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Teen holds a 'shank' up to another teen's neck in the Juvenile Justice Center. Teen holds a 'shank' up to another teen's neck in the Juvenile Justice Center.

[Mobile users may watch the exclusive investigation HERE]

On Monday, 19 Action News took you inside a place that is supposed to help troubled teens turn their lives around.

An exclusive investigation revealed another story.

Paul Orlousky reports on the disturbing, violent and out-of-control county detention center.

The new Juvenile Justice Center cost taxpayers $189 million dollars. It is filled with palatial appointments for judges, ornate designs and a detention center where juveniles are held that is simply out of control. Attacks on staff, on each other and destruction of property -- and we've got the video to prove it.

"You gain points by committing assaults in the detention center and as you gain points, you gain rank," said Judge Kristen Sweeney.

Judge Sweeney believes trouble at the detention center begins with the gang "The Heartless Felons," which encourages violence.

"Vandalism will get you a point. I think assaulting another resident will get you a point or two. Assaulting a detention officer is two or three points and the higher up you go the more rank you get in the gang," explained Judge Kristen Sweeney.

One video shows a young man with a homemade shank snatch another kid. He holds him hostage with the weapon at his throat, threatening to use it. Guards approach, try to talk him down as policy mandates. Finally, they disarm him. The bottom line, several times guards have been disciplined for using force with the attacker. The incidents are reviewed by the Sheriff's Department.

"In most cases, they've found no wrongdoing yet still people are still being disciplined. Up to termination?" asked Reporter Orlousky.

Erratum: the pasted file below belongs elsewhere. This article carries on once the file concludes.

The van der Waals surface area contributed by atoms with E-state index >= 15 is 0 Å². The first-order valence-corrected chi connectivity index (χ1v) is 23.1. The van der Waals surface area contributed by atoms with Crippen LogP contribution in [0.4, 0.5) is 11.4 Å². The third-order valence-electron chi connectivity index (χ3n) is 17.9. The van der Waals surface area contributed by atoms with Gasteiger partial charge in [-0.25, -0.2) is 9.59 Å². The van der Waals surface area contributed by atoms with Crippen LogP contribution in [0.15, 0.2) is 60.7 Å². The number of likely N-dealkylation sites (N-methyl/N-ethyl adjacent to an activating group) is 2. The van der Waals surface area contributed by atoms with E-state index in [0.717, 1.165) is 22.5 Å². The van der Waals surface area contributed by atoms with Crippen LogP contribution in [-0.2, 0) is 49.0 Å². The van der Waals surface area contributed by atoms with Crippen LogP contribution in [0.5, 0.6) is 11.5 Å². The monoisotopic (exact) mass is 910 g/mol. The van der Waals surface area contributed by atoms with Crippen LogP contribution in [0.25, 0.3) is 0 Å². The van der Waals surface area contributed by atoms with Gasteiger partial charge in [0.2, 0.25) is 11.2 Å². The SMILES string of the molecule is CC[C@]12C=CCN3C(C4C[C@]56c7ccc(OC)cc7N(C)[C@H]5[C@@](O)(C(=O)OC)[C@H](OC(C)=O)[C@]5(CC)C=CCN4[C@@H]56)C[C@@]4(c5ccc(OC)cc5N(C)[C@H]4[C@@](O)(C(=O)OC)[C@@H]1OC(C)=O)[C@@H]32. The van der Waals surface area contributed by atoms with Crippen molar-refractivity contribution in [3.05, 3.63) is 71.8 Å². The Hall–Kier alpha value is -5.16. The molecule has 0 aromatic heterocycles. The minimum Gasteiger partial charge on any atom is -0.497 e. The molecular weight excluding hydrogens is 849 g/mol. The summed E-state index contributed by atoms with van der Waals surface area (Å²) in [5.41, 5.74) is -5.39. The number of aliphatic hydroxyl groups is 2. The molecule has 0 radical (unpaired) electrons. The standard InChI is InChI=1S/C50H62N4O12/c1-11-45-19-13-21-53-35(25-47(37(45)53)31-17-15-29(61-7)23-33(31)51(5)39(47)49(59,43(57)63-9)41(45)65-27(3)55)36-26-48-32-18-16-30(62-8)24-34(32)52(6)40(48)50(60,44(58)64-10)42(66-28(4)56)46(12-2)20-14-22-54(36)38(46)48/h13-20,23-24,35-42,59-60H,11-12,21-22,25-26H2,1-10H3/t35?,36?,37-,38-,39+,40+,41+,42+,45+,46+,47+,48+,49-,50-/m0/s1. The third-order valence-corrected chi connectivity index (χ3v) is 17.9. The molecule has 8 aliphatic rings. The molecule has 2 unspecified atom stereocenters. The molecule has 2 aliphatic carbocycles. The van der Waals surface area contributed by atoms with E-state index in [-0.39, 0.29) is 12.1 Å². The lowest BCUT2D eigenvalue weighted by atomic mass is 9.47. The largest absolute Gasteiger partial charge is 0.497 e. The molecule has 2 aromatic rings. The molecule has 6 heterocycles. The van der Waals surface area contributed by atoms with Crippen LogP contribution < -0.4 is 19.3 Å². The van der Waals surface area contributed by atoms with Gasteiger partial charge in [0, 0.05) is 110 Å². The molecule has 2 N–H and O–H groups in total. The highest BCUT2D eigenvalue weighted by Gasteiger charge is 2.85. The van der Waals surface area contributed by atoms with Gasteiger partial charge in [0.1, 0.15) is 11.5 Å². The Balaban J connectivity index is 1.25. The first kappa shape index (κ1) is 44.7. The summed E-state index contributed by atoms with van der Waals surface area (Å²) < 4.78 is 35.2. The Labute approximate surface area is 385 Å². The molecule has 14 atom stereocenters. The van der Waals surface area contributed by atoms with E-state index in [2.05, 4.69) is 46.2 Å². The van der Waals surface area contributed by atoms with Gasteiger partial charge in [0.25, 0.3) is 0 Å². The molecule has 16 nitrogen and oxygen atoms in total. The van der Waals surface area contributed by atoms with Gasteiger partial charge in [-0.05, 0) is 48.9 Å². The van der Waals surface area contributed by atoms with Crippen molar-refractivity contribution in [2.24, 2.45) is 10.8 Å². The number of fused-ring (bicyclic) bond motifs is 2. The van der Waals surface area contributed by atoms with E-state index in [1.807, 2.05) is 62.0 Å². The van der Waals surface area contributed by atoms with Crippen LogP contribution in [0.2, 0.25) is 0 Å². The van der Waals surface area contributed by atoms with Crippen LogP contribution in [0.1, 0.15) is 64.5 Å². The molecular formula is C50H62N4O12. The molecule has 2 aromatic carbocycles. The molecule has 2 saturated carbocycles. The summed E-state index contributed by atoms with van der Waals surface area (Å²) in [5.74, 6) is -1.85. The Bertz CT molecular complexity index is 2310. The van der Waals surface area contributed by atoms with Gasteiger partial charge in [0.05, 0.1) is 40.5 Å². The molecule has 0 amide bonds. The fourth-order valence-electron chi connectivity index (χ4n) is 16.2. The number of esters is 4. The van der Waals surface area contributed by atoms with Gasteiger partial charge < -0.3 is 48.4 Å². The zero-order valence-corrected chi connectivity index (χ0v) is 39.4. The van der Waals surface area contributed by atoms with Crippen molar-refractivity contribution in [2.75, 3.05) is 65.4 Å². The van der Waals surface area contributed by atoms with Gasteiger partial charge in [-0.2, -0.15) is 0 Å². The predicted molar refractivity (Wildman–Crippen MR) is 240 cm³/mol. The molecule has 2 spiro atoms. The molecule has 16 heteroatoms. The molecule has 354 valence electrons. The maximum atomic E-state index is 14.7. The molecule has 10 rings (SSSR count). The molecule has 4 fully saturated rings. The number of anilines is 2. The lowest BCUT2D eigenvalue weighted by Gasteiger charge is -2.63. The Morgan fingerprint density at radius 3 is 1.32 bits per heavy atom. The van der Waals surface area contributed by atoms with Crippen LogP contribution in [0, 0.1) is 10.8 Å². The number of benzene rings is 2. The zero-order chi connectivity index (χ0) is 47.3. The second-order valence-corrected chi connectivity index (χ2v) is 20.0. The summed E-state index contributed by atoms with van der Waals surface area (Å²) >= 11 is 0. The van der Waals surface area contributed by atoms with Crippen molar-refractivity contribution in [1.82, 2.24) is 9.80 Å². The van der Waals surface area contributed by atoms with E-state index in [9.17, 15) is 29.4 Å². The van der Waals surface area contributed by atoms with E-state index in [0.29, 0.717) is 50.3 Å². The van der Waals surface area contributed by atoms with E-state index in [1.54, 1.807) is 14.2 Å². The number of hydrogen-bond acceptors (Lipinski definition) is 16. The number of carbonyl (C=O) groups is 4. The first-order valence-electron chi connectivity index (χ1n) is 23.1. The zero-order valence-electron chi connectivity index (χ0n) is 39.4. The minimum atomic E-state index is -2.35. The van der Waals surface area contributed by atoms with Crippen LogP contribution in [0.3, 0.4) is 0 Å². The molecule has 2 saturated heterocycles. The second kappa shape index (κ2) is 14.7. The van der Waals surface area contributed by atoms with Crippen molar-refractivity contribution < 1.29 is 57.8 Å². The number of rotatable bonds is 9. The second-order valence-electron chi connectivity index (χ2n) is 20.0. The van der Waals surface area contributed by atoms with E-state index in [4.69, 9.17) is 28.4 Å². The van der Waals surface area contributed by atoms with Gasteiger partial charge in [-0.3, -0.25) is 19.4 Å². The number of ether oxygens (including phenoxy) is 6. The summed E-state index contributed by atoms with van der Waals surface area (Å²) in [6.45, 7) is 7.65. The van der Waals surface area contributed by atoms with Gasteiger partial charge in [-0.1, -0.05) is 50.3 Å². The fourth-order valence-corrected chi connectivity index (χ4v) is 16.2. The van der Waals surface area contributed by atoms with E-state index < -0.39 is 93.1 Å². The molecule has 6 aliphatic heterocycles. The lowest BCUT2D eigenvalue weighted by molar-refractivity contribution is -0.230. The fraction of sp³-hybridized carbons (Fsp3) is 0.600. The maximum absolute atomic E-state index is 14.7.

"Mostly termination," replied retired guard, Ed Reynolds.

Fight scenes are commonplace. A fight broke out in one dayroom, taking all the guards attention as young men run wild. In another room another fight. The one-on-one fight soon became a two, three and four-on-one beating of a juvenile. He is kicked in the head, the crotch and ribs with kid after kid jumping in and taking turns while he is held down. Guards are so outnumbered in the other room that this fight went on for minutes.

In another video we see a female staff member walking toward another who is escorting a young man. He charges, she tries to stave him off to no avail. In the end, she is hospitalized and on injury leave for more than a year.

Reynolds believes court rules handcuff guards.

"We went from one extreme to another and we have to find some kind of medium there that works for everybody.  Keeps the kids safe but is not abusive," said Reynolds. "I mean, it's a really hard situation to figure out how to balance the kids and the staffs needs."

In the intake area, a young man refuses to cooperate. Guards keep their hands off him, talking him down. As he began to follow their commands, he attacked a manager.

"What's the consequences?" asked Reporter Orlousky.

"Nothing," answered Reynolds. 

There is also criminal damage. Another video shows water gushing from a sprinkler head that has been intentionally damaged. Water floods the floor for more than a half hour, forcing staff to use furniture as a makeshift dam to protect other areas.

Speaking of furniture, as juveniles got agitated in another video they begin to turn furniture over, eventually using it to block the door to the dayroom to slow the advance of the guards who are marshalling outside.

"I don't know what I would do. They do need better ways of interacting with the kids once the fists start flying, it's true," Reynolds said.

As staff tries to enter chairs go flying, they had to climb over the pile of furniture, a compromising position to be put in when you are outnumbered.

The overriding question in all of this is why. It is something difficult for most everyone to understand and with the restrictions put on staff, impossible for them to change.  

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